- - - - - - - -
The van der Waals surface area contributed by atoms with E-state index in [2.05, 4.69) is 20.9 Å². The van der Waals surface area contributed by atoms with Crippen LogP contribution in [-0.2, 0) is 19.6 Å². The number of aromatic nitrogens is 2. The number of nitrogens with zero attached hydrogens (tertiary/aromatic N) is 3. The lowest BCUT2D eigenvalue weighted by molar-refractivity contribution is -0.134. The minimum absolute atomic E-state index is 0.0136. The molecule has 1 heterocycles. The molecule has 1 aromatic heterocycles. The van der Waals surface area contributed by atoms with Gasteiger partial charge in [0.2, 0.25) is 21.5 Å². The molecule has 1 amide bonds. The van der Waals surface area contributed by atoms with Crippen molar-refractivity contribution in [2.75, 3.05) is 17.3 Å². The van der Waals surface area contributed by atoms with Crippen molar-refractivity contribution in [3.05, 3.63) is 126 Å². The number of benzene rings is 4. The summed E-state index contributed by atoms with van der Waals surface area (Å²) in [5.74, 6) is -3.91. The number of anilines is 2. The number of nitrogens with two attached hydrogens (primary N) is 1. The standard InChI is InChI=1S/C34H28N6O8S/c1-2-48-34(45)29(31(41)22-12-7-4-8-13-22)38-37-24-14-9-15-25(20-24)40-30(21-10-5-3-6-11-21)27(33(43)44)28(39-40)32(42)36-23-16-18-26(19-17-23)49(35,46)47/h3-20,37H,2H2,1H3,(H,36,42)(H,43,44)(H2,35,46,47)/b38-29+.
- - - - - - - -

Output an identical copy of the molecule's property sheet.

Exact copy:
The van der Waals surface area contributed by atoms with E-state index in [2.05, 4.69) is 20.9 Å². The van der Waals surface area contributed by atoms with Crippen LogP contribution in [-0.2, 0) is 19.6 Å². The number of aromatic nitrogens is 2. The number of nitrogens with zero attached hydrogens (tertiary/aromatic N) is 3. The lowest BCUT2D eigenvalue weighted by molar-refractivity contribution is -0.134. The minimum absolute atomic E-state index is 0.0136. The molecule has 1 heterocycles. The molecule has 1 aromatic heterocycles. The van der Waals surface area contributed by atoms with Gasteiger partial charge in [0.2, 0.25) is 21.5 Å². The molecule has 1 amide bonds. The van der Waals surface area contributed by atoms with Crippen molar-refractivity contribution in [2.75, 3.05) is 17.3 Å². The van der Waals surface area contributed by atoms with Crippen molar-refractivity contribution in [3.05, 3.63) is 126 Å². The number of benzene rings is 4. The summed E-state index contributed by atoms with van der Waals surface area (Å²) in [5.74, 6) is -3.91. The number of anilines is 2. The number of nitrogens with two attached hydrogens (primary N) is 1. The standard InChI is InChI=1S/C34H28N6O8S/c1-2-48-34(45)29(31(41)22-12-7-4-8-13-22)38-37-24-14-9-15-25(20-24)40-30(21-10-5-3-6-11-21)27(33(43)44)28(39-40)32(42)36-23-16-18-26(19-17-23)49(35,46)47/h3-20,37H,2H2,1H3,(H,36,42)(H,43,44)(H2,35,46,47)/b38-29+.